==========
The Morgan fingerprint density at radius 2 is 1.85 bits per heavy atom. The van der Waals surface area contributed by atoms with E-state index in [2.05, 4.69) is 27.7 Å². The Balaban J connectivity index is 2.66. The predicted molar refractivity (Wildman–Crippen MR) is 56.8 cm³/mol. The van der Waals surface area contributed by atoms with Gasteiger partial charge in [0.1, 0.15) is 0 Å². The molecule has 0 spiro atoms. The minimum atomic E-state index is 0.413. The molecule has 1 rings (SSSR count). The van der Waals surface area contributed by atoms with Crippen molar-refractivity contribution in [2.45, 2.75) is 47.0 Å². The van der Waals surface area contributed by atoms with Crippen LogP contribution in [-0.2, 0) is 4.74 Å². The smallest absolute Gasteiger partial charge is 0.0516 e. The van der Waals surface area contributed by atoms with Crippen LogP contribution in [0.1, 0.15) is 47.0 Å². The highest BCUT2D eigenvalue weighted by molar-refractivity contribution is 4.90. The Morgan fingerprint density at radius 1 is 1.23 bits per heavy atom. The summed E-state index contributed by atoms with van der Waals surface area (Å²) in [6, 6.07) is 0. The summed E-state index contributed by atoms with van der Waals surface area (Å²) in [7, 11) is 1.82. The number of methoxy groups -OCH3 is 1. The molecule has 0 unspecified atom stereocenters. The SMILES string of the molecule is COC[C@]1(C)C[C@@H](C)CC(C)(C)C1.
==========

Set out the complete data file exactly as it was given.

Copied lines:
The Morgan fingerprint density at radius 2 is 1.85 bits per heavy atom. The van der Waals surface area contributed by atoms with E-state index in [2.05, 4.69) is 27.7 Å². The Balaban J connectivity index is 2.66. The predicted molar refractivity (Wildman–Crippen MR) is 56.8 cm³/mol. The van der Waals surface area contributed by atoms with Gasteiger partial charge in [0.1, 0.15) is 0 Å². The molecule has 0 spiro atoms. The minimum atomic E-state index is 0.413. The molecule has 1 rings (SSSR count). The van der Waals surface area contributed by atoms with Crippen molar-refractivity contribution in [2.45, 2.75) is 47.0 Å². The van der Waals surface area contributed by atoms with Crippen LogP contribution in [-0.2, 0) is 4.74 Å². The smallest absolute Gasteiger partial charge is 0.0516 e. The van der Waals surface area contributed by atoms with Crippen LogP contribution in [0.1, 0.15) is 47.0 Å². The highest BCUT2D eigenvalue weighted by molar-refractivity contribution is 4.90. The Morgan fingerprint density at radius 1 is 1.23 bits per heavy atom. The summed E-state index contributed by atoms with van der Waals surface area (Å²) in [6, 6.07) is 0. The summed E-state index contributed by atoms with van der Waals surface area (Å²) in [7, 11) is 1.82. The number of methoxy groups -OCH3 is 1. The molecule has 0 unspecified atom stereocenters. The SMILES string of the molecule is COC[C@]1(C)C[C@@H](C)CC(C)(C)C1.